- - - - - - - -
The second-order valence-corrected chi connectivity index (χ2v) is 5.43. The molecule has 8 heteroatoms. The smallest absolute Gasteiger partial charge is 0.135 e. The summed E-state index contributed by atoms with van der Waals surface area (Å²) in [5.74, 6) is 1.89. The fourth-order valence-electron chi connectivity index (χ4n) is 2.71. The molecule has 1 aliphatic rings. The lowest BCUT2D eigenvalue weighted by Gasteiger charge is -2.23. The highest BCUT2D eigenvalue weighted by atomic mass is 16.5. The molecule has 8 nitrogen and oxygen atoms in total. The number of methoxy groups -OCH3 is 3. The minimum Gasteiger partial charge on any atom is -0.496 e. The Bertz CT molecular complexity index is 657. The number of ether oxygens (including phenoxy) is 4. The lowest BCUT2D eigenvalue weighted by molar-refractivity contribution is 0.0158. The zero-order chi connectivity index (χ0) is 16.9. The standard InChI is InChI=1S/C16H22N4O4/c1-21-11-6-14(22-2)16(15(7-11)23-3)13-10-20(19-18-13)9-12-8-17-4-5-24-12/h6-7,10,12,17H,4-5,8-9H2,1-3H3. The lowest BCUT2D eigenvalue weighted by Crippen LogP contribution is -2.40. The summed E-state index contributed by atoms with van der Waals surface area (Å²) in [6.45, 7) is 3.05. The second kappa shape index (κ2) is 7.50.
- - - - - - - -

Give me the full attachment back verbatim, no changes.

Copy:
The second-order valence-corrected chi connectivity index (χ2v) is 5.43. The molecule has 8 heteroatoms. The smallest absolute Gasteiger partial charge is 0.135 e. The summed E-state index contributed by atoms with van der Waals surface area (Å²) in [5.74, 6) is 1.89. The fourth-order valence-electron chi connectivity index (χ4n) is 2.71. The molecule has 1 aliphatic rings. The lowest BCUT2D eigenvalue weighted by Gasteiger charge is -2.23. The highest BCUT2D eigenvalue weighted by atomic mass is 16.5. The molecule has 8 nitrogen and oxygen atoms in total. The number of methoxy groups -OCH3 is 3. The minimum Gasteiger partial charge on any atom is -0.496 e. The Bertz CT molecular complexity index is 657. The number of ether oxygens (including phenoxy) is 4. The lowest BCUT2D eigenvalue weighted by molar-refractivity contribution is 0.0158. The zero-order chi connectivity index (χ0) is 16.9. The standard InChI is InChI=1S/C16H22N4O4/c1-21-11-6-14(22-2)16(15(7-11)23-3)13-10-20(19-18-13)9-12-8-17-4-5-24-12/h6-7,10,12,17H,4-5,8-9H2,1-3H3. The lowest BCUT2D eigenvalue weighted by Crippen LogP contribution is -2.40. The summed E-state index contributed by atoms with van der Waals surface area (Å²) in [6.45, 7) is 3.05. The second kappa shape index (κ2) is 7.50.